Magazine article USA TODAY

What's Behind Toads' Mating Behavior?

Magazine article USA TODAY

What's Behind Toads' Mating Behavior?

Article excerpt

Male toads appear to be smooth talkers, knowing instinctively how to say the right "words" to woo a mate. Scientists are puzzling over why females respond to calls that, genetically speaking, may amount to sweet nothings.

Research by Purdue University biologist Rick Howard found that female toads seek the deeper calls of older, larger males, and that males may disguise their voices to increase their chances of luring a mate. However, a separate study revealed that, for the offspring, there may be no genetic advantage whether their mother falls for the imitation call or finds the real thing.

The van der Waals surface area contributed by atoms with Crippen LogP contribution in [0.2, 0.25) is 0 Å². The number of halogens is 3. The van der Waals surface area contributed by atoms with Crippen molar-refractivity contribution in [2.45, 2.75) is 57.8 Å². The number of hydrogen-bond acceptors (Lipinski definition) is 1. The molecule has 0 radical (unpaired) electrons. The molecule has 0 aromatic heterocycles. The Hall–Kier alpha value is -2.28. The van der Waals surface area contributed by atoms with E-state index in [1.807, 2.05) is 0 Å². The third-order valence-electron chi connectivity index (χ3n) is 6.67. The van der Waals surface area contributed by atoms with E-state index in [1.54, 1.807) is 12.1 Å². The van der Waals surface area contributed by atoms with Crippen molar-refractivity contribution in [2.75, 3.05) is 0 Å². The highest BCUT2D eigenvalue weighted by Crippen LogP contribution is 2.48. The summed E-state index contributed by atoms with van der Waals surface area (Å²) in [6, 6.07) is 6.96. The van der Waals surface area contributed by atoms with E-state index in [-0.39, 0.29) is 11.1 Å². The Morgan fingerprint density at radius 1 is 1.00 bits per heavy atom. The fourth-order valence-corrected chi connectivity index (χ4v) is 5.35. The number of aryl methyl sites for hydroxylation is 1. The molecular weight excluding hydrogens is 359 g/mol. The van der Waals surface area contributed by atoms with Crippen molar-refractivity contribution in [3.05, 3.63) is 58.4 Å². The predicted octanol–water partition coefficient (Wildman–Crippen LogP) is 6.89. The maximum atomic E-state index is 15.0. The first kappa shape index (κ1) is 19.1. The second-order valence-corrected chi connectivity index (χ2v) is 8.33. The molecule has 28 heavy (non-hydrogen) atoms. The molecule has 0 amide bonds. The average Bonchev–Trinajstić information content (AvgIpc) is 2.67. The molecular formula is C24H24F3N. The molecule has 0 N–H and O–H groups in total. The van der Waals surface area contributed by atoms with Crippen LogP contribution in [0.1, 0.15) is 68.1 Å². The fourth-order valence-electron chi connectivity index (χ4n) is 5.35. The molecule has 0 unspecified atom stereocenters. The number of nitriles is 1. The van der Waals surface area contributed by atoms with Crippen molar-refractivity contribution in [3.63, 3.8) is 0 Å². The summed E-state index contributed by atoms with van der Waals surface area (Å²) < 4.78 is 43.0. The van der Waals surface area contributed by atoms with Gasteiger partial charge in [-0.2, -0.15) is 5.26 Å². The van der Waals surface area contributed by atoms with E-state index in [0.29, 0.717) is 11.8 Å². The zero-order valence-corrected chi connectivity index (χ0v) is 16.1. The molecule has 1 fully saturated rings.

When alone, male toads of all sizes will call at a higher frequency and exhibit more variety in the types of pitches they use. If other males are in the area, they lower the pitch of their calls, thereby making themselves seem larger. "It's a bedlam out there in the chorus, because everyone's screaming their heads off. Somehow in this madness, a female has to go around and assess males by listening to the pitch of their calls. …

Search by... Author
Show... All Results Primary Sources Peer-reviewed

Oops!

An unknown error has occurred. Please click the button below to reload the page. If the problem persists, please try again in a little while.